German neo-Nazi party boycotts Holocaust tribute
German Chancellor Gerhard Schröder condemned on Monday a far-right party whose members refused to observe a minute’s silence for the victims of the Nazis, marring Auschwitz anniversary commemorations.
“This attitude hurts us and is not the image of Germany we want to project—namely that of a country which has learned from its history and where xenophobia and anti-Semitism do not stand a chance,” he said.
National Democratic Party (NPD) representatives in the eastern state of Saxony created a furore on Friday when they walked out of the assembly in Dresden while members of other parties stayed to pay tribute.
The state Parliament had earlier rejected a motion brought by the NPD asking that the minute’s silence be restricted only to commemorate the victims of the Allied bombing of Dresden in February 1945.
The party described the fire-bombing as a “Holocaust of bombs”.
“It is extremely important to fight these people politically, and clearly demonstrate the dangers they pose for peace here and Germany’s image abroad,” Schröder said at a news conference with Chilean President Ricardo Lagos.
“It is the clear duty of every democrat,” he said.
Earlier, a government spokesperson said that any new attempt by Berlin to try to ban the NPD will have to be “very, very carefully examined”, as legal authorities in Saxony said they will not be taking action.
“After close examination, we see no grounds for prosecution,” Saxony state prosecutor Andreas Feron said.
Germany’s highest court threw out in March 2003 a government and Parliament request to ban the neo-Nazi party for inciting racist violence, after a two-year legal wrangle.
The Constitutional Court’s decision came after it heard that some NPD members who gave evidence were police informers.
The NPD is politically minor in terms of the support it has within Germany, but for the ruling Social Democrats (SPD) it is highly symbolic.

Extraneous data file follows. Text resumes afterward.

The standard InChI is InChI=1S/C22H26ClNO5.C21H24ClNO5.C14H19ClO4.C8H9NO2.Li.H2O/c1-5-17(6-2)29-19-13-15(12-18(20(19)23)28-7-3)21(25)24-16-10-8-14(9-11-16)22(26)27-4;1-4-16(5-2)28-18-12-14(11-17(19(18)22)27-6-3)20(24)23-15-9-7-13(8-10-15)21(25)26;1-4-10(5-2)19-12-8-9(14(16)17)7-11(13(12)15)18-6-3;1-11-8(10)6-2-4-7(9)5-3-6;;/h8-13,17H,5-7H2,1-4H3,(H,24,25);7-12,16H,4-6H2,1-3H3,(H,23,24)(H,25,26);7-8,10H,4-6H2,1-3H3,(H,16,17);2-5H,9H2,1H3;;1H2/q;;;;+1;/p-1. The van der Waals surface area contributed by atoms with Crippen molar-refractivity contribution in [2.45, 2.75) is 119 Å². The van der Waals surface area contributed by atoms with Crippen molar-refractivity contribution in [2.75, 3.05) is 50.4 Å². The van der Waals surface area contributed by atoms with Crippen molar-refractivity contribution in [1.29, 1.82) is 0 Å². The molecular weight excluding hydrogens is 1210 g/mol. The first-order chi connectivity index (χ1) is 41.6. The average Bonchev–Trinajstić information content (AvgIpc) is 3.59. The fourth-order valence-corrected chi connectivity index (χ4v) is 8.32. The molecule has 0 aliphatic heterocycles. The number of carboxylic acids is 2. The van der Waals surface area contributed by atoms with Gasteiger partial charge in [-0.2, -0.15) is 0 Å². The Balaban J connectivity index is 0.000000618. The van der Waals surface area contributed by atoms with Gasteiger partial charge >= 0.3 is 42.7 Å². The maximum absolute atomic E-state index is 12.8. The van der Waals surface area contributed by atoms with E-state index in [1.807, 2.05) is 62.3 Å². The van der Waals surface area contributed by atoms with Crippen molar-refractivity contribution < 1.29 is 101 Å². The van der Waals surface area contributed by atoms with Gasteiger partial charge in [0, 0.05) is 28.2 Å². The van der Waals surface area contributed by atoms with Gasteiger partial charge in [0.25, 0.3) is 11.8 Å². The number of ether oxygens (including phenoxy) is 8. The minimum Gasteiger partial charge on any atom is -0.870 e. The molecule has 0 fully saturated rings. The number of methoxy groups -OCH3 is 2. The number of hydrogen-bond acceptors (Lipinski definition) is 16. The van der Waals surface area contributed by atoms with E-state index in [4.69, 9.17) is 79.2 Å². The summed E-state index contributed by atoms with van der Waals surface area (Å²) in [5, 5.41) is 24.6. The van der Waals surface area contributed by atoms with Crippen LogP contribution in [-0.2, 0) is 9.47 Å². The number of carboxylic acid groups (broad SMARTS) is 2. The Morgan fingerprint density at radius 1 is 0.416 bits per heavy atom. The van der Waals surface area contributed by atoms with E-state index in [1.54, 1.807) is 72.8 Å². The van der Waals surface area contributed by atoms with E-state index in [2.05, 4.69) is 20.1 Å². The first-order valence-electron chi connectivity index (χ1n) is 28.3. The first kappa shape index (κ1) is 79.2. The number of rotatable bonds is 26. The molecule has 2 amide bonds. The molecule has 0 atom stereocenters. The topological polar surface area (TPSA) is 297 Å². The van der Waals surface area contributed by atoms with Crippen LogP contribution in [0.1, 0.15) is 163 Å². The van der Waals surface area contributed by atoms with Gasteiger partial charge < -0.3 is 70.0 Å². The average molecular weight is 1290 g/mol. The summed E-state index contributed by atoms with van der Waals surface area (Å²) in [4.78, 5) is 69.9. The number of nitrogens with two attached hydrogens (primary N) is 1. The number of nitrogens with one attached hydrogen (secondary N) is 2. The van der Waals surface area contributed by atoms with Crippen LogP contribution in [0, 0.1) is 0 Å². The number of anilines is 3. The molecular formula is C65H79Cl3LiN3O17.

It also shocked the mainstream parties when it won 9,2% of the votes in Saxony in September, winning seats in a German state assembly for the first time since 1968.
The SPD said on Monday that it will try to block an annual NPD rally at Berlin’s landmark Brandenburg Gate on May 8, the day World War II ended in Europe.
The NPD is the smallest and most radical of Germany’s three far-right parties, and the centre-left SPD made banning it a question of principle when it launched its legal action at the beginning of 2001.
Schröder led the charge to have it outlawed following a bomb attack in Düsseldorf, western Germany, in July 2000, in which 10 Russian nationals were injured. The crime was never solved.
The row has come to light on the 60th anniversary of the liberation of the Auschwitz concentration camp in southern Poland by the Red Army on January 27 1945, an indelible historic symbol of Nazi Germany.
“All of us democrats must rise up, and particularly at this moment, because this week the entire world is commemorating the liberation of the Auschwitz death camp,” said the government spokesperson, Hans-Herman Langguth.
About 1,1-million to 1,5-million people are estimated to have been killed at Auschwitz from 1940 to 1945. The majority of them died in the gas chambers.—Sapa-AFP.